The US Department of Energy has found that small wind turbines have a typical capacity factor of 16%. For a 10-kW turbine, this results in an electricity production of 14,016 kWh per year. If a home in Texas has an electric rate of 14 cents/kWh, this amount of wind generation will save $1962 per year.
How Much Does a Small Wind Turbine Cost?
Wind turbines have economies of scale: their total cost increases with size, but the cost per kilowatt of capacity decreases.
The large turbines used in wind farms normally cost less than $2 million per megawatt installed (<$2,000 per kW), and some projects have achieved costs of $1.3 million per MW ($1,300 / kW).
Small wind turbines have much lower costs, but they are more expensive per kilowatt. You can expect to pay $3,000 or more per kilowatt, which means a 50-kW unit will cost over $150,000. However, wind turbines smaller than 100 kW can claim an Investment Tax Credit from the federal government, which has the following schedule:
- 26% for wind turbines installed in 2020
- 22% for wind turbines installed in 2021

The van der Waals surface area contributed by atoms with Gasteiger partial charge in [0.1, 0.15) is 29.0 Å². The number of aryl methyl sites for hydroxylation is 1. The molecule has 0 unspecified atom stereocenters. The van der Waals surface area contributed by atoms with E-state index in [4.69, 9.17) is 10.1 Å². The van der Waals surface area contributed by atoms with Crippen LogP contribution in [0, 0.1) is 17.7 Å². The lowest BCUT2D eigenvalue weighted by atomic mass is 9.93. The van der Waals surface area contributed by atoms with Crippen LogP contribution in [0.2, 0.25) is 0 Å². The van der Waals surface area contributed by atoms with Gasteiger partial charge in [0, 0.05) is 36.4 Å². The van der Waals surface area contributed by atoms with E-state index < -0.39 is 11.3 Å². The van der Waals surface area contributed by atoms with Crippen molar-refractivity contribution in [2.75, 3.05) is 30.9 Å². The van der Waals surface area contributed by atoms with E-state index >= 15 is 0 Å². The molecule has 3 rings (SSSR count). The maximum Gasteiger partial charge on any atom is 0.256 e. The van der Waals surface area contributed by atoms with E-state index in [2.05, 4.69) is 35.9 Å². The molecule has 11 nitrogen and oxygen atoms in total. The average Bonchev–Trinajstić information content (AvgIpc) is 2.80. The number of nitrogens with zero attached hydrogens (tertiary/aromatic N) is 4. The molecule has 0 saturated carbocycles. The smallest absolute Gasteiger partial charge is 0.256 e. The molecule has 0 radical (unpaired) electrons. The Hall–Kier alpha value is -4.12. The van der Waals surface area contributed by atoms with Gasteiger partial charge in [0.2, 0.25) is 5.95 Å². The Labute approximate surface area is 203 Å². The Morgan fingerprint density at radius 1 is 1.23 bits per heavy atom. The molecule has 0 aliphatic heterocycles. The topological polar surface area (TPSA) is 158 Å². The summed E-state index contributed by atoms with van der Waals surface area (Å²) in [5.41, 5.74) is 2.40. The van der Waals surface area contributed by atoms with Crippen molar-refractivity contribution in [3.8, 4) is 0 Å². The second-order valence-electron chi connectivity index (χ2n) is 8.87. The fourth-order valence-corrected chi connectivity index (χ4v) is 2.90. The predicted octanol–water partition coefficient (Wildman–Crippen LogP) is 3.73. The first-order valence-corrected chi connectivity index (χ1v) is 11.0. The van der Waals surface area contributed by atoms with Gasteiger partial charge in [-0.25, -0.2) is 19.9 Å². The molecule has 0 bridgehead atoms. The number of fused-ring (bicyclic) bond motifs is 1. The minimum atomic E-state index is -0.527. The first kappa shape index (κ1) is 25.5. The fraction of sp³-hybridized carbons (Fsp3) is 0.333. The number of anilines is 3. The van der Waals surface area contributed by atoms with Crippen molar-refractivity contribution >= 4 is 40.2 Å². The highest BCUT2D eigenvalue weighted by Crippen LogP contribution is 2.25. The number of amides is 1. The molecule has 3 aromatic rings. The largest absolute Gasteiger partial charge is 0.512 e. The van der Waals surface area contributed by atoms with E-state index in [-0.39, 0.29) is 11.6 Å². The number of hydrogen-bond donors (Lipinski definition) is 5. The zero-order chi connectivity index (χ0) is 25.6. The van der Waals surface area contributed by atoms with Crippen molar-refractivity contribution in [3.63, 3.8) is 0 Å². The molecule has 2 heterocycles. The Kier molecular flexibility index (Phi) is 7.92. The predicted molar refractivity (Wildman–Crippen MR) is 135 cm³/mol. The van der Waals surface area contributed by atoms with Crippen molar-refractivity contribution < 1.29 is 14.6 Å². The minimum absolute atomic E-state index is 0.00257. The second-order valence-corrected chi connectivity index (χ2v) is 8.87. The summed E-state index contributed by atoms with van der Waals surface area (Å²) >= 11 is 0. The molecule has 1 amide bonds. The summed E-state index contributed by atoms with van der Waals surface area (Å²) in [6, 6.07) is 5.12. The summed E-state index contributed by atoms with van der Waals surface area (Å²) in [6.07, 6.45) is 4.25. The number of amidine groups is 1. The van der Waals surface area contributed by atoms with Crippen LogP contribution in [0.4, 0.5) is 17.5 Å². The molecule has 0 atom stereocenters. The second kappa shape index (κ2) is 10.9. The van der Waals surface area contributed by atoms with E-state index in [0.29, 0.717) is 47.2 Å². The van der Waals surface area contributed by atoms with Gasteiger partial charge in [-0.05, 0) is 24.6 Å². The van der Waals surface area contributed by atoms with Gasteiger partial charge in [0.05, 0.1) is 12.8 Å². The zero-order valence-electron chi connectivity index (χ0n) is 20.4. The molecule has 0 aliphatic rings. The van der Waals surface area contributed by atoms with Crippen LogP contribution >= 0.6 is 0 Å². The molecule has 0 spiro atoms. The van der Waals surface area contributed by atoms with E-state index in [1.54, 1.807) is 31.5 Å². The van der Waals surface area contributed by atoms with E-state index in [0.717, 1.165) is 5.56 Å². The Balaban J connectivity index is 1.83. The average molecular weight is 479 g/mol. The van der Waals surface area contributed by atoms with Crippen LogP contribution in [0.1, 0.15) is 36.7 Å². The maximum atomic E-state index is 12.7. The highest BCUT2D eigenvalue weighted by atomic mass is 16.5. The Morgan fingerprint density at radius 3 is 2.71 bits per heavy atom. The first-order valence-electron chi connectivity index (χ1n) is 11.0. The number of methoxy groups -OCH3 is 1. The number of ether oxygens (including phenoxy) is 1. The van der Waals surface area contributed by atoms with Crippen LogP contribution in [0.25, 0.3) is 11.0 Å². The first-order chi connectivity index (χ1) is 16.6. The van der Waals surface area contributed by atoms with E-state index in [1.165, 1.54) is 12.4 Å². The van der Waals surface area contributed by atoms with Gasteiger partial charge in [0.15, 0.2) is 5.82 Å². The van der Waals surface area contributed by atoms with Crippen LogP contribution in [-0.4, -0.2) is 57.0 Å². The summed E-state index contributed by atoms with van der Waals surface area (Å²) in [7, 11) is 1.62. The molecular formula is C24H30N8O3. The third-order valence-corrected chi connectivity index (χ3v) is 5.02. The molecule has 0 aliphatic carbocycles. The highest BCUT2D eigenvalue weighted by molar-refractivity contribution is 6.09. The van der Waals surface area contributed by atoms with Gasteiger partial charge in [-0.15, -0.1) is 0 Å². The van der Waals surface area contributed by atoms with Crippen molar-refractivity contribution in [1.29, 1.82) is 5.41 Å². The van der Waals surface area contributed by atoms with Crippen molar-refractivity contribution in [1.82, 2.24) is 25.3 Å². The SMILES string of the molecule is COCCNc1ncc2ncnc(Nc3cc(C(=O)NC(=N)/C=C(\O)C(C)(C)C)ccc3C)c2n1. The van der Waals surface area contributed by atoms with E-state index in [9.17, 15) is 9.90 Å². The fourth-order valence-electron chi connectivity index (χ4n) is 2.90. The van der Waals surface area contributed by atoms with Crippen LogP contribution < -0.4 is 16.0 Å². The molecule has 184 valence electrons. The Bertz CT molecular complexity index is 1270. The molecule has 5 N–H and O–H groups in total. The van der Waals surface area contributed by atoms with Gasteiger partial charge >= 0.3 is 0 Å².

This means the 50-kW wind turbine in the example above would actually cost $111,000 in 2020, and $117,000 in 2021.
Payback Period of a Residential Windmill
A 10-kW wind turbine would have an installed cost of $30,000 or more, which drops to $22,200 after deducting the federal tax credit (26%). Assuming the capacity factor of 16% discussed previously, the annual savings are $1962 and the payback period is 11.3 years. However, if the turbine achieves a capacity factor of 25% in a windier site, annual savings are increased to $3,066 and the payback period is reduced to 7.2 years.
As shown by these examples, the payback period of a wind turbine can change a lot depending on wind conditions and the cost per kilowatt. To get the best results, you should get an assessment of the wind conditions in your property, and you should compare several turbine providers to find a good deal.
The following tables show the annual savings and payback period of a 10-kW wind turbine, assuming several costs per kW and capacity factors. An electricity price of 14 cents/kWh is assumed, and the project gets the 26% federal tax credit.
This is a very simplified calculation, and a professional wind assessment is advised before purchasing a wind turbine. However, note how the payback period can vary depending on turbine costs and wind resources.
Residential Wind Turbines: Latest Innovations